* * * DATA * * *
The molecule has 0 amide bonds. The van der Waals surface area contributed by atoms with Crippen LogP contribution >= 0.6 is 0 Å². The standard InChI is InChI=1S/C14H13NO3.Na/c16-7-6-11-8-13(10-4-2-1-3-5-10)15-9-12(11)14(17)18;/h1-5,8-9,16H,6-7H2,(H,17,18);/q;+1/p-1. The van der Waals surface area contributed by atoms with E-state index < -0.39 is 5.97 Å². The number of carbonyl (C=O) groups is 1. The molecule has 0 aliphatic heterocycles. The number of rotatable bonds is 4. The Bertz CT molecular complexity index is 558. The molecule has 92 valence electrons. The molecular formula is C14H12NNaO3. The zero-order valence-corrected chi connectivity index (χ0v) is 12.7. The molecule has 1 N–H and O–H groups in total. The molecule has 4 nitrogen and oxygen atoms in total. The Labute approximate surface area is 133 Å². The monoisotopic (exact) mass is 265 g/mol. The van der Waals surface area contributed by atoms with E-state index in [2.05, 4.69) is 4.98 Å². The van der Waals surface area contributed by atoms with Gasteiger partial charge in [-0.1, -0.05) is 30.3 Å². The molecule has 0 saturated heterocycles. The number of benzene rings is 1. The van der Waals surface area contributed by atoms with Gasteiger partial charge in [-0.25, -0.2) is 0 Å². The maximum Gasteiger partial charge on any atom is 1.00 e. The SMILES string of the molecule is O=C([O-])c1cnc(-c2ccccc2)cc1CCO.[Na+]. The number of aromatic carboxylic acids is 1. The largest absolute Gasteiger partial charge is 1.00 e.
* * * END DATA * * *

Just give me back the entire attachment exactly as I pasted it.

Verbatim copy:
The molecule has 0 amide bonds. The van der Waals surface area contributed by atoms with Crippen LogP contribution >= 0.6 is 0 Å². The standard InChI is InChI=1S/C14H13NO3.Na/c16-7-6-11-8-13(10-4-2-1-3-5-10)15-9-12(11)14(17)18;/h1-5,8-9,16H,6-7H2,(H,17,18);/q;+1/p-1. The van der Waals surface area contributed by atoms with E-state index < -0.39 is 5.97 Å². The number of carbonyl (C=O) groups is 1. The molecule has 0 aliphatic heterocycles. The number of rotatable bonds is 4. The Bertz CT molecular complexity index is 558. The molecule has 92 valence electrons. The molecular formula is C14H12NNaO3. The zero-order valence-corrected chi connectivity index (χ0v) is 12.7. The molecule has 1 N–H and O–H groups in total. The molecule has 4 nitrogen and oxygen atoms in total. The Labute approximate surface area is 133 Å². The monoisotopic (exact) mass is 265 g/mol. The van der Waals surface area contributed by atoms with E-state index in [2.05, 4.69) is 4.98 Å². The van der Waals surface area contributed by atoms with Gasteiger partial charge in [-0.1, -0.05) is 30.3 Å². The molecule has 0 saturated heterocycles. The number of benzene rings is 1. The van der Waals surface area contributed by atoms with Gasteiger partial charge in [-0.25, -0.2) is 0 Å². The maximum Gasteiger partial charge on any atom is 1.00 e. The SMILES string of the molecule is O=C([O-])c1cnc(-c2ccccc2)cc1CCO.[Na+]. The number of aromatic carboxylic acids is 1. The largest absolute Gasteiger partial charge is 1.00 e.